This page links to a title poem “Walking the Heaphy Track”. This poem has something of a relationship an an actual four-walk I did of this famous track with others in January, 2003. (A non-hypertext version of the poem can be found in Ranging Around the Zero, Steele Roberts, 2014.) The walk itself was stimulus for the poem. We did the walk in four days and felt rather proud of ourselves at the end of its 82 kilometres.
The Heaphy Track is remarkably diverse, beginning at the junction of the Brown and Aorere Rivers in Nelson, rising steeply and traversing a range of landscapes in the Kahurangi National Park before descending to the mouth of the Heaphy River (above) on the South Island’s west coast. On the last day, if your travel from east to west, the track follows this coastline in a southerly direction, with the rolling breakers of the Tasman Sea to your right.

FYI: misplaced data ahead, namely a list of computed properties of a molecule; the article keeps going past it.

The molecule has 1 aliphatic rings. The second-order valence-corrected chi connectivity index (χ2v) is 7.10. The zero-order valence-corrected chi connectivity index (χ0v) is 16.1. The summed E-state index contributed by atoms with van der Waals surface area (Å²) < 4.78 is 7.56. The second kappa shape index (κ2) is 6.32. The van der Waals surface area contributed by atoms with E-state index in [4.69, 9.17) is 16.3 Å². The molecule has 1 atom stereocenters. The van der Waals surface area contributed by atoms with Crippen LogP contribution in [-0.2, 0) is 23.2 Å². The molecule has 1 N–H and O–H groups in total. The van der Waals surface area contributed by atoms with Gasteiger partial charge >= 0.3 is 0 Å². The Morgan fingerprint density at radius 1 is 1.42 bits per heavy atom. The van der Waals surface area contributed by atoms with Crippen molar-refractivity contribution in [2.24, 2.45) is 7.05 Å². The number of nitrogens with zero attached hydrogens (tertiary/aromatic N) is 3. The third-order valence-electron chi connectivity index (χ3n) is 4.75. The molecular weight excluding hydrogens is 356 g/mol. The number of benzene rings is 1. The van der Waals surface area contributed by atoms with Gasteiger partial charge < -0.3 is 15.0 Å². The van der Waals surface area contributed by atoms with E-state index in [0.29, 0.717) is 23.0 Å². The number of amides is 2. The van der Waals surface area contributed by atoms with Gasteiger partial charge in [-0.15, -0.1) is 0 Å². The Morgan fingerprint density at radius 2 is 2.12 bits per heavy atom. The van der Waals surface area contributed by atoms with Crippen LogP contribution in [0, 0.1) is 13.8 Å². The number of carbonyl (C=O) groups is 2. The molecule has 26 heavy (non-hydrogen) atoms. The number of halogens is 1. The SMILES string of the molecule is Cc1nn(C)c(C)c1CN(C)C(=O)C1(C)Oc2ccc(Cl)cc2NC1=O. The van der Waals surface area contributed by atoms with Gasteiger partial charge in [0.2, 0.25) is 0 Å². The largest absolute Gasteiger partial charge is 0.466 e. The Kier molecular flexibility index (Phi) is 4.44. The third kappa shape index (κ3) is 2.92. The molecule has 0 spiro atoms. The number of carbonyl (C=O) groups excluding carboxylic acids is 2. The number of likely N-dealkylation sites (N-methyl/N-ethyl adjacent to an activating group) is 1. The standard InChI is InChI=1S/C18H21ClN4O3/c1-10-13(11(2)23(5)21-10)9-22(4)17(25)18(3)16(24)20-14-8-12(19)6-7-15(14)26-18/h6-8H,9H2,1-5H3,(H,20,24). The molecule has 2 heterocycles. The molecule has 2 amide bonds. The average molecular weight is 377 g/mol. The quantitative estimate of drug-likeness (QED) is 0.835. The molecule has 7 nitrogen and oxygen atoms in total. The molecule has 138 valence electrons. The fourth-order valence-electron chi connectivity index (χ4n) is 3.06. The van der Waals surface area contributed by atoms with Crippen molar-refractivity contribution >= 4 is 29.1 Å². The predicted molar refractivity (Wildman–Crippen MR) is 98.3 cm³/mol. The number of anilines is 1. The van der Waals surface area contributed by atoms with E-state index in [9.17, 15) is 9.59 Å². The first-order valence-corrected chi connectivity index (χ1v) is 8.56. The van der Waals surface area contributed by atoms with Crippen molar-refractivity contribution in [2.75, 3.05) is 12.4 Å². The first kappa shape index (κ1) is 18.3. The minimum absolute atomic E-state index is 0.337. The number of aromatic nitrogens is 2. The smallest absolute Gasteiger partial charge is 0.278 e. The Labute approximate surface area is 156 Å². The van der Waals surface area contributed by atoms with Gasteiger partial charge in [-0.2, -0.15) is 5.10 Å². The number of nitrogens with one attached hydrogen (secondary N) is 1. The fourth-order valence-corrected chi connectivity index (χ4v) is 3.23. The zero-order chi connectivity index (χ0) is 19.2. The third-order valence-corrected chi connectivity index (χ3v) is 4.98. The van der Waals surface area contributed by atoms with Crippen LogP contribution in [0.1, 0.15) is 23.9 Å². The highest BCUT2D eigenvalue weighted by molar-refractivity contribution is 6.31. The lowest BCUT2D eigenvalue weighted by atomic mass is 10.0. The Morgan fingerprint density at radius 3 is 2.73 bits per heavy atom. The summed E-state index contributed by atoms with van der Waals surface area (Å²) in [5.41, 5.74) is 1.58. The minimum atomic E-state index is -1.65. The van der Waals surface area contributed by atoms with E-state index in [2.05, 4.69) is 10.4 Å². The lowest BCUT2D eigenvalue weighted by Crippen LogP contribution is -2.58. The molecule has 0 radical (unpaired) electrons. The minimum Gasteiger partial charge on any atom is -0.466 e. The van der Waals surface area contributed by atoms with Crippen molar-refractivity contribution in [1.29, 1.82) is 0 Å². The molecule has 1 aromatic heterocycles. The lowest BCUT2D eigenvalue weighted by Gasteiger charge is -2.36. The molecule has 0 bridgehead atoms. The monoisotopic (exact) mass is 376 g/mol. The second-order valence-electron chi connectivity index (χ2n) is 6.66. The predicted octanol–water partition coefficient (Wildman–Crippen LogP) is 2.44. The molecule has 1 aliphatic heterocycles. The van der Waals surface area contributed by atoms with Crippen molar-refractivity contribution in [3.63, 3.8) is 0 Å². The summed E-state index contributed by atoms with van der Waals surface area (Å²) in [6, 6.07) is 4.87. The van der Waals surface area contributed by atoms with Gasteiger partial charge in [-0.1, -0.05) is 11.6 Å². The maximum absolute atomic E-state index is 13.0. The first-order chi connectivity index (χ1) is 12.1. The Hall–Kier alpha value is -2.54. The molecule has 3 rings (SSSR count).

The poems are not an account of the tramp. Nor do the claim to reflect the experience of my fellow trampers. Rather the tramp was a starting point for what has become something of a hypertextual allegory.